Truth reveals itself through the cycles of life/death/rebirth and the ephemeral nature of all living things. I have something to say to the world. Painting is how I say it. My process is intuitive, my forms and lines are organic, my surfaces deeply textured as if hiding a mystery. I strive for a tactile quality and a sense of something beneath the surface. Using the natural world as my metaphor, I reflect on the paradox of constancy/change, static/shifting ground, and the unrelenting passage of time.

I am deeply concerned for the health of our planet and our role in maintaining its sustainability. Our responsibility as stewards of the planet is formidable and we cannot afford to turn our eyes away from the vanishing species, the bleached reefs in our oceans, the microplastics in our oceans, and the collapse of our bee population. While my works are rarely in your face with political positions, they are certainly lamentations on the environmental crises facing our generation and generations to come.

The Earth prompts me to examine the space between the physical world and the inner world. Inspired by our greatest teacher, the natural world, and its unabashed directness, the truth of this series, Life Cycles, reveals itself through the cycles of life/death/rebirth and the ephemeral nature of all living things. The series is informed by the Japanese aesthetic mono no aware, a philosophy that urges the serene acceptance of a transient world. The awareness of the fleeting presence of all things can only heighten our appreciation of their beauty.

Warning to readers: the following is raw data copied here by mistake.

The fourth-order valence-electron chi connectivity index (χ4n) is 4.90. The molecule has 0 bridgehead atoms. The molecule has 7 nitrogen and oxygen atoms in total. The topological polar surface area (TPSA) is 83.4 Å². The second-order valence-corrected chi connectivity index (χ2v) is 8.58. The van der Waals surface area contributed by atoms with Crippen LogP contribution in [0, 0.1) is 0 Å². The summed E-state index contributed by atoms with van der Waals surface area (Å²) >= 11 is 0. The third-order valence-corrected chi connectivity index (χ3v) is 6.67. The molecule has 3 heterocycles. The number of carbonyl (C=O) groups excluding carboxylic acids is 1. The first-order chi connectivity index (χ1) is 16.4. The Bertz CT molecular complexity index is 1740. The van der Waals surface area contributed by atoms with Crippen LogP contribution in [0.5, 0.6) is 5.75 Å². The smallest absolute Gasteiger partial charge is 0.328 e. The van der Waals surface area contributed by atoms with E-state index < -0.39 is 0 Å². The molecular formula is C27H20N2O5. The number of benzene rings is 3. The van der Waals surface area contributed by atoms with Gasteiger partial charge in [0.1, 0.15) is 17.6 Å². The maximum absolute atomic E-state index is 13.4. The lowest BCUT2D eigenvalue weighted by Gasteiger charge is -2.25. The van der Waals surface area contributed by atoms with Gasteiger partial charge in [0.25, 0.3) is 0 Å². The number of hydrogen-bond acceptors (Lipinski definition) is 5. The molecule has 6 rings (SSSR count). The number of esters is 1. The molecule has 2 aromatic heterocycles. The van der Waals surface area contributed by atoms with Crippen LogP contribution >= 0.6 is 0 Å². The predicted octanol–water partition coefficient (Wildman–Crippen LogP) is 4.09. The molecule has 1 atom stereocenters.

If sun and shadow live in harmony, and we are present to that harmony, then we will live connected to everyone and everything. We live with three simple realities: nothing lasts; nothing is finished; nothing is perfect. “The leaf that has left the tree is more beautiful than the leaf that remains on the tree.” This Japanese wisdom both reveres and honors the beauty and dignity of the aging process, in nature and in humans. It is this wisdom that I choose to share in my works.

Using paint sticks, encaustic, metal leaf, and disparate materials on various substrates, I seek to challenge viewers to note that space where two worlds meet—outer and inner. My process is intuitive, allowing the materials to lead the way. My forms and lines are organic, my surfaces deeply textured as if hiding a mystery. Layer upon layer, I strive for a tactile quality and a sense of something beneath the surface.

These current works are part of an ongoing series that uses the natural world as its metaphor, reflecting the paradox of constancy/change, static/shifting ground, and the unrelenting message of the passage of time.